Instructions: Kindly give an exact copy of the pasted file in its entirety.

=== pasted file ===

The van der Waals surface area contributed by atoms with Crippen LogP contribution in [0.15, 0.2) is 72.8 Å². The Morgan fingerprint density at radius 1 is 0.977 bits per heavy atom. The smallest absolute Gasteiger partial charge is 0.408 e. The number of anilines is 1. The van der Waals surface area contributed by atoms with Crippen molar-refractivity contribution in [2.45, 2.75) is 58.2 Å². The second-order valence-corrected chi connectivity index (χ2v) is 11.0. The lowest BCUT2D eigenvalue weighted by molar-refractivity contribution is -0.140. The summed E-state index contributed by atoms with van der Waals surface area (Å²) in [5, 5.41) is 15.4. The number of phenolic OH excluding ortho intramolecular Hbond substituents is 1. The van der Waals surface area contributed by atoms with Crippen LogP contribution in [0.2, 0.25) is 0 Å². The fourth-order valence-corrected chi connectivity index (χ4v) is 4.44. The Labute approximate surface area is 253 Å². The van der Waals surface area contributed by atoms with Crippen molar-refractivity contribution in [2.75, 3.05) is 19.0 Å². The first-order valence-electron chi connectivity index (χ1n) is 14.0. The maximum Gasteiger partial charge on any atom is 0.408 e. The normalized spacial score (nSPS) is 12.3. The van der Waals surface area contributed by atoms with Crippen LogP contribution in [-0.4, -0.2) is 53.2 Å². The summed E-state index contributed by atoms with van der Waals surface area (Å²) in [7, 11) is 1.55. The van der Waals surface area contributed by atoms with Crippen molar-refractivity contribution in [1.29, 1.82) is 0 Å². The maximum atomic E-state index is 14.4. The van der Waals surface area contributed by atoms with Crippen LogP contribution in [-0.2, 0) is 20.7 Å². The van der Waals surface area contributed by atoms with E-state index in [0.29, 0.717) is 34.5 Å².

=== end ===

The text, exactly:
The van der Waals surface area contributed by atoms with Crippen LogP contribution in [0.15, 0.2) is 72.8 Å². The Morgan fingerprint density at radius 1 is 0.977 bits per heavy atom. The smallest absolute Gasteiger partial charge is 0.408 e. The number of anilines is 1. The van der Waals surface area contributed by atoms with Crippen molar-refractivity contribution in [2.45, 2.75) is 58.2 Å². The second-order valence-corrected chi connectivity index (χ2v) is 11.0. The lowest BCUT2D eigenvalue weighted by molar-refractivity contribution is -0.140. The summed E-state index contributed by atoms with van der Waals surface area (Å²) in [5, 5.41) is 15.4. The number of phenolic OH excluding ortho intramolecular Hbond substituents is 1. The van der Waals surface area contributed by atoms with Crippen LogP contribution in [0.2, 0.25) is 0 Å². The fourth-order valence-corrected chi connectivity index (χ4v) is 4.44. The Labute approximate surface area is 253 Å². The van der Waals surface area contributed by atoms with Crippen molar-refractivity contribution in [2.75, 3.05) is 19.0 Å². The first-order valence-electron chi connectivity index (χ1n) is 14.0. The maximum Gasteiger partial charge on any atom is 0.408 e. The normalized spacial score (nSPS) is 12.3. The van der Waals surface area contributed by atoms with Crippen LogP contribution in [-0.4, -0.2) is 53.2 Å². The summed E-state index contributed by atoms with van der Waals surface area (Å²) in [7, 11) is 1.55. The van der Waals surface area contributed by atoms with Crippen molar-refractivity contribution in [1.29, 1.82) is 0 Å². The maximum atomic E-state index is 14.4. The van der Waals surface area contributed by atoms with Crippen LogP contribution in [-0.2, 0) is 20.7 Å². The van der Waals surface area contributed by atoms with E-state index in [0.29, 0.717) is 34.5 Å².